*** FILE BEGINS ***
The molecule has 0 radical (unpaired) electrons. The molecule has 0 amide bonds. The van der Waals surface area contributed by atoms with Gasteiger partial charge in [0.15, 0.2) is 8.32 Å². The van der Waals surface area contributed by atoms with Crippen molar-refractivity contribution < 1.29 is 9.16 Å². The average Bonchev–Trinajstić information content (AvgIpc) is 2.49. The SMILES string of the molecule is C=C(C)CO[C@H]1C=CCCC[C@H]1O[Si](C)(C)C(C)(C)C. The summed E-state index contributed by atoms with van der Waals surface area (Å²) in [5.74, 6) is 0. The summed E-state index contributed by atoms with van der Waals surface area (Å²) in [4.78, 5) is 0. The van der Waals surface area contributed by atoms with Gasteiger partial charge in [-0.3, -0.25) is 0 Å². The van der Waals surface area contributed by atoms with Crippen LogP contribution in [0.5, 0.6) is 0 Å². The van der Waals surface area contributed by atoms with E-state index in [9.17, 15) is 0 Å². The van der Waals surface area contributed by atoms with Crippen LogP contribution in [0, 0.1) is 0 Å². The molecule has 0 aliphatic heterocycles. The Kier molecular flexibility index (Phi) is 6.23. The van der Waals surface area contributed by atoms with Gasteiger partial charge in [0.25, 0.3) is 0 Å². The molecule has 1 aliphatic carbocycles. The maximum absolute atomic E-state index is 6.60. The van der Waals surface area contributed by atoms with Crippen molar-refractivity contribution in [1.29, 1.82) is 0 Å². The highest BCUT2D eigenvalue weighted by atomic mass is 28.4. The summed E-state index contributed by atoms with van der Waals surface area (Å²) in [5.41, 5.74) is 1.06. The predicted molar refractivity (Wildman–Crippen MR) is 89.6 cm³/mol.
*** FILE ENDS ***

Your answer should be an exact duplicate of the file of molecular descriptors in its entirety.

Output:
The molecule has 0 radical (unpaired) electrons. The molecule has 0 amide bonds. The van der Waals surface area contributed by atoms with Gasteiger partial charge in [0.15, 0.2) is 8.32 Å². The van der Waals surface area contributed by atoms with Crippen molar-refractivity contribution < 1.29 is 9.16 Å². The average Bonchev–Trinajstić information content (AvgIpc) is 2.49. The SMILES string of the molecule is C=C(C)CO[C@H]1C=CCCC[C@H]1O[Si](C)(C)C(C)(C)C. The summed E-state index contributed by atoms with van der Waals surface area (Å²) in [5.74, 6) is 0. The summed E-state index contributed by atoms with van der Waals surface area (Å²) in [4.78, 5) is 0. The van der Waals surface area contributed by atoms with Gasteiger partial charge in [-0.3, -0.25) is 0 Å². The van der Waals surface area contributed by atoms with Crippen LogP contribution in [0.5, 0.6) is 0 Å². The van der Waals surface area contributed by atoms with E-state index in [9.17, 15) is 0 Å². The van der Waals surface area contributed by atoms with Crippen LogP contribution in [0, 0.1) is 0 Å². The molecule has 0 aliphatic heterocycles. The Kier molecular flexibility index (Phi) is 6.23. The van der Waals surface area contributed by atoms with Gasteiger partial charge in [0.25, 0.3) is 0 Å². The molecule has 1 aliphatic carbocycles. The maximum absolute atomic E-state index is 6.60. The van der Waals surface area contributed by atoms with Crippen molar-refractivity contribution in [1.29, 1.82) is 0 Å². The highest BCUT2D eigenvalue weighted by atomic mass is 28.4. The summed E-state index contributed by atoms with van der Waals surface area (Å²) in [5.41, 5.74) is 1.06. The predicted molar refractivity (Wildman–Crippen MR) is 89.6 cm³/mol.